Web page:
Yet another find confirming the Biblical claims about ancient Jerusalem. This story contains an interesting twist. Jews apparently innovated in the importance of individual names, just as the Hebrew Bible is the only document of national significance in the ancient world that assigned importance to the names of anyone other than royalty:
An ancient seal bearing an archaic Hebrew inscription dating back to the 8th century BCE has been uncovered in an archeological excavation in Jerusalem's City of David, the Israel Antiquities Authority announced Thursday.
The find reveals that by 2,700 years ago, clerks and merchants had already begun to add their names to the seals instead of the symbols that were used in earlier centuries.
The state-run archeological body said the seal, which was discovered near the Gihon Spring in the City of David outside the walls of the Old City, bears the Hebrew name Rephaihu (ben) Shalem, a public official who lived in the Jerusalem neighborhood during this period.
The excavation, which is being carried out by Haifa University Professor Ronny Reich and Eli Shukron of the Israel Antiquities Authority, also uncovered pottery shards that date back to the Iron Age 2 (8th century BCE), which they used to date the seal, as well as fragments of three bullae, or pieces of clay that were used to seal letters or goods.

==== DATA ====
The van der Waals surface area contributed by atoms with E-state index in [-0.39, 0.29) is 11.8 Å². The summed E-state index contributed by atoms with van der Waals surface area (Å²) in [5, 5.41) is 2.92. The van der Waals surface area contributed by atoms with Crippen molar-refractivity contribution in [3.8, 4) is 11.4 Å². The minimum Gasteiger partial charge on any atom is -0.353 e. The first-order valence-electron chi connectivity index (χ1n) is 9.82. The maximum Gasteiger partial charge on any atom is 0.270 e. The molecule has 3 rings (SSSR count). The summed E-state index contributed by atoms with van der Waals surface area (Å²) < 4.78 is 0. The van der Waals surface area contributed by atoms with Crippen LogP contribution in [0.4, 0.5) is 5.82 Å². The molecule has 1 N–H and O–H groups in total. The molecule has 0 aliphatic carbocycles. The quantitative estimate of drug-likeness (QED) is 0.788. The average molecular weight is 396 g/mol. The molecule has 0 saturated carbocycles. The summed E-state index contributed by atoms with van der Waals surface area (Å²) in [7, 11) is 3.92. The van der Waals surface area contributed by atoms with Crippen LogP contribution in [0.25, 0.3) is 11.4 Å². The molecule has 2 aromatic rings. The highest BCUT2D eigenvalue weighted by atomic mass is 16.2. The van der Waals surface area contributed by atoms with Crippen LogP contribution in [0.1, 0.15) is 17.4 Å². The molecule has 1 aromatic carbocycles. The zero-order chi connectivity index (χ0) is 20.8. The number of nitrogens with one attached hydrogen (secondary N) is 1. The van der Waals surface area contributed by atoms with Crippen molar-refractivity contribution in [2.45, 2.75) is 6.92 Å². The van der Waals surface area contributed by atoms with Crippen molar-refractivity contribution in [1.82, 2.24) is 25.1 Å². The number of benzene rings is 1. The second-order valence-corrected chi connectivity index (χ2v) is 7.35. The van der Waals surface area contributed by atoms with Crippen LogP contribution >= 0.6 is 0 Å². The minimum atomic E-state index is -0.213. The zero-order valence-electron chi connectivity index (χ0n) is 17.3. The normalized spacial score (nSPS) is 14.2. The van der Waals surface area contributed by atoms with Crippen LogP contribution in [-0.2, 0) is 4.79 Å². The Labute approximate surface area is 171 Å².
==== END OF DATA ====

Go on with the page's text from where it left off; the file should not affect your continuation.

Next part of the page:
The discovery revealed an interesting development in the ancient world: whereas during the 9th century BCE letters and goods were dispatched on behalf of their senders without names, by the 8th century BCE the clerks and merchants had already begun to add their names to the seals, the archeologists said.
"In contrast with the large cluster of bullae that was found two years ago, in which all of its items contain graphic symbols [such as a boat or different animals - fish, lizards and birds] but are of an earlier date [end of the 9th-beginning of the 8th century BCE], the new items indicate that during the 8th century BCE the practice had changed and the clerks who used the seals began to add their names to them," Reich said.